Saturday, June 6, 2009
~quakes and tembles~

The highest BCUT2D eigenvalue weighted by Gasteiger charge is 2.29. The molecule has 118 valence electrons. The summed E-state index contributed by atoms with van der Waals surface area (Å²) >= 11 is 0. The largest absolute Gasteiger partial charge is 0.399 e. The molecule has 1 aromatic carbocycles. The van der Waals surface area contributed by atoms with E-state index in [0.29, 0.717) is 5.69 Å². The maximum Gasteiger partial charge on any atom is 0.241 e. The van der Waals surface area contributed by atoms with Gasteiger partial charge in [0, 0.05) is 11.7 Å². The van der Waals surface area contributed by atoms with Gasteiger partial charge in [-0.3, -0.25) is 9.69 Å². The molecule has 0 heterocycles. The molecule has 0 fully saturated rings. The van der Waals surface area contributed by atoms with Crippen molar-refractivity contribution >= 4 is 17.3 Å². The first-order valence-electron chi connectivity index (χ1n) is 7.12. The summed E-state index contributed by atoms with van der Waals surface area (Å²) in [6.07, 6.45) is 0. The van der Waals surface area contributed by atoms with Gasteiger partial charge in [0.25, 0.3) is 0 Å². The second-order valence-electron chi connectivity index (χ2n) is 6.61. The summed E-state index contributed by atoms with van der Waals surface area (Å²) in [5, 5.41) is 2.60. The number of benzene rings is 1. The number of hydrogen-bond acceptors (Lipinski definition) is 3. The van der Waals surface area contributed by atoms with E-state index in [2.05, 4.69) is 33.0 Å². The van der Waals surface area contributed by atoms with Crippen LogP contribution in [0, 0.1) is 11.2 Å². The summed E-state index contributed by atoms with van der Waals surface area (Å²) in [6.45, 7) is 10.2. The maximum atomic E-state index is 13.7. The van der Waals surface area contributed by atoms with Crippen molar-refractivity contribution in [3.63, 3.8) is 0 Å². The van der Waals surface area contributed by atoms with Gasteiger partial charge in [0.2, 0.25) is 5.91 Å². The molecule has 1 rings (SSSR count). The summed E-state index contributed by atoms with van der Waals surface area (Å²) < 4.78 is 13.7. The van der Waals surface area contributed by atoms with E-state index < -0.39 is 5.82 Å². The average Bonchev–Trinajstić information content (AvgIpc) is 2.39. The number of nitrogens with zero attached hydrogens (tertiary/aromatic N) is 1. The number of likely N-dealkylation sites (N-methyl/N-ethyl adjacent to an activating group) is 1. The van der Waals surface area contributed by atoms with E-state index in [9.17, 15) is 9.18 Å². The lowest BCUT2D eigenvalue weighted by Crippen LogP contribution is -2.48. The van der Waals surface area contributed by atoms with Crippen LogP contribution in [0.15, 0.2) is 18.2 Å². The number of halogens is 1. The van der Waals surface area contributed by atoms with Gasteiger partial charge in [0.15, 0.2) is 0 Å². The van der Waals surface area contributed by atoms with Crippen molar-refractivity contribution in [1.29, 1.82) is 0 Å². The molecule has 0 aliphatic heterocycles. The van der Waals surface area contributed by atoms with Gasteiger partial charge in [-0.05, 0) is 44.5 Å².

Here in San Francisco the ground has been shaking. Today an earthquake starting in Berkeley reverberated across the bay at 3:oo in the afternoon. Yesterday I felt one while I was sitting in my living room around 6:00 in the evening. I've heard all the theories about when they are most likely to happen-- some say it's when the moon is full, others when the day is a bright grey with warm winds. For some reason I'm highly sensitive to them--I'll be sitting with friends when one happens and look around wide-eyed at the people I'm sitting with who are consistently unamazed and disbelieving. Here's my favorite resource for determining whether I'm going crazy or not: http://quake.usgs.gov/recenteqs/Maps/San_Francisco.html. In this map you'll these red lines which mark where the land has a fault line and is more prone to bumping around. San Francisco sits near the San Andreas fault line, created where two giant slices of land are running into one another, one over the other. The one with America on it, I believe, is the one going under. Brigid Mason told me she once was sitting in a parked car and saw the road furrow up and down past her like a giant mole was beneath the surface. My favorite story so far is one that Conrad Ruiz told me, in which he was running down the steps in his childhood home to leave the house during an earthquake and how the staircase seemed to buckle in front of him. It's still such a strange thing, this not being something I've ever experienced in the other places I've lived. But every place has it's own geographically specific danger-- in the Midwest the drunken tornadoes, the southern and east coast their foul hurricanes, and the Pacific Northwest the eerily active volcanoes. It's nice and humbling to be reminded that the earth is a jelly-centered writhing thing.